Do You Have Enough Filament?

By on January 11th, 2018 in learning

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 A spool that shows how much filament length remains
A spool that shows how much filament length remains

One of the most aggravating questions in desktop 3D printing is: Do you have sufficient filament left to complete the print? 

This problem has existed since as long as the very first tail end of a filament was pulled into an extruder, many years ago. In some machines this scenario is problematic as the extruder may become jammed. 

Some recent machines have integrated a “filament out” detection system, which can intelligently pause the print and wait patiently for you to arrive and swap out the empty spool for a fresh one. This solves the failure modes, but doesn’t necessarily address the delays caused when the filament runs out. 

It’s obviously best if you simply have sufficient filament on the spool when you commence printing. But how do you know whether there is enough? 

In many cases, it’s obvious. A small 3D print and a near-full spool will clearly work. It’s only when you combine a larger print with a “getting near empty” spool that you begin to have filament anxiety. 

Should you print? It looks like it might have enough.

Or maybe it doesn’t.

Or perhaps you’re on a deadline and cannot afford a failure. Better put a fresh spool on and avoid the risk entirely. 

Or maybe you don’t have another spool of the same material and have to wait for a new one to arrive. 

None of this is pleasant.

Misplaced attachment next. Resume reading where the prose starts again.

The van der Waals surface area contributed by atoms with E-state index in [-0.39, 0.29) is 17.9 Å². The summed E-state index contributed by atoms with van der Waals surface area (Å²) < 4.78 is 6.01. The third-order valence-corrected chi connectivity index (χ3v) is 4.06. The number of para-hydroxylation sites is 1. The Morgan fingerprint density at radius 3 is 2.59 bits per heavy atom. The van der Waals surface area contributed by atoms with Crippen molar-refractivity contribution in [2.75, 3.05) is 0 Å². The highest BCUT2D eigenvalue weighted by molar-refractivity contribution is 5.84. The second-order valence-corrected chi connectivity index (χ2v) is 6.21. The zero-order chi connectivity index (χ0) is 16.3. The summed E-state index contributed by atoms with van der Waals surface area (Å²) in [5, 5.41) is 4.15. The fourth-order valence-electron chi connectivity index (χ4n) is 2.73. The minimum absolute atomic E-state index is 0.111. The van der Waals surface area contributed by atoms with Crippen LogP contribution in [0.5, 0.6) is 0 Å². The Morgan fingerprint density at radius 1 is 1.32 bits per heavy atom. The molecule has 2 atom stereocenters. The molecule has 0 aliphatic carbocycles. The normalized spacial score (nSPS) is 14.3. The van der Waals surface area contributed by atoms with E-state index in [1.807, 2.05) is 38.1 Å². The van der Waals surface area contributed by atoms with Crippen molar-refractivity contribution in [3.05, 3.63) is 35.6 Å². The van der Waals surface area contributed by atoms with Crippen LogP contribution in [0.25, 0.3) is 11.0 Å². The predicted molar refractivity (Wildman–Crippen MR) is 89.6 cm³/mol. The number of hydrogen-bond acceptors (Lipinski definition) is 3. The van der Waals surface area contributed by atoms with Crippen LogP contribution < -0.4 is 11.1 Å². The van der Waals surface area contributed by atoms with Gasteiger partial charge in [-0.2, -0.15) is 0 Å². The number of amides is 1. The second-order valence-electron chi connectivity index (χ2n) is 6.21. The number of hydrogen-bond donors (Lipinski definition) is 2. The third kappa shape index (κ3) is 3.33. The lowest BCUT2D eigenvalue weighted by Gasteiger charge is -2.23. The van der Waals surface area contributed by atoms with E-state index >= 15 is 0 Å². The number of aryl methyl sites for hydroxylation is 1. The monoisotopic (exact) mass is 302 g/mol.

Some machines that use proprietary filament can sort-of solve this by tracking the usage. Here’s how it typically works:

  • Each cartridge is equipped with an RFID chip that reports a unique serial number when asked by the 3D printer.
  • The 3D printer then logs all the ongoing usage against that particular serial number as prints take place.
  • If the total tracked amount of printing on a particular spool exceeds a threshold, the 3D printer declares that spool is “empty”, whether it is or isn’t. 

This approach mostly works, but sometimes you get stuck with a reasonable amount of leftover filament due to machine confusion. For machines with expensive proprietary filament, this is not pleasant. 

For machines using generic open filaments, there really isn’t a standard solution. But there are some attempts to do so. 

 A remaining filament calculator
A remaining filament calculator

One I’ve recently seen was reported by Reddit user Amish-Leprechaun, who observed that HicTop filament spools now state the remaining length right on the spool as shown above. 

Similarly some other vendors might have a weight estimate.

But neither of these approaches are optimal, as most slicing programs report the weight of material to be used in a print, not the weight. This precludes the use of the length approach by HicTop. 

Weight estimates can be confused by density. Metal-infused filaments are very noticeably heavier than, say PLA. This means the amount (volume) of material to be used is quite different from the reported weight. If one were to re-use a spool with weight gradations on it for, say stainless steel filament, it would be completely incorrect. 

And both of these approaches are hardly precise to handle the deadly end-of-spool situations I proposed above. You’d still be asking the same questions. 

We need something more accurate. 

One alternate approach is devised by Thingiverse contributor Deemoos, who published a kind of calculator for this question.

It takes your (presumably) accurate measurement of the spool and thermoplastic coil and determines the remaining number of meters. I think with the addition of a density feature you could have a similar script generate the remaining weight as well. 

But again, this is somewhat imprecise as it depends on your ability to measure. What would be interesting is some kind of spool holder that also weighs the entire spool on the fly, reporting both length and weight remaining. 

Does anyone know of such a device? 

By Kerry Stevenson

Kerry Stevenson, aka "General Fabb" has written over 8,000 stories on 3D printing at Fabbaloo since he launched the venture in 2007, with an intention to promote and grow the incredible technology of 3D printing across the world. So far, it seems to be working!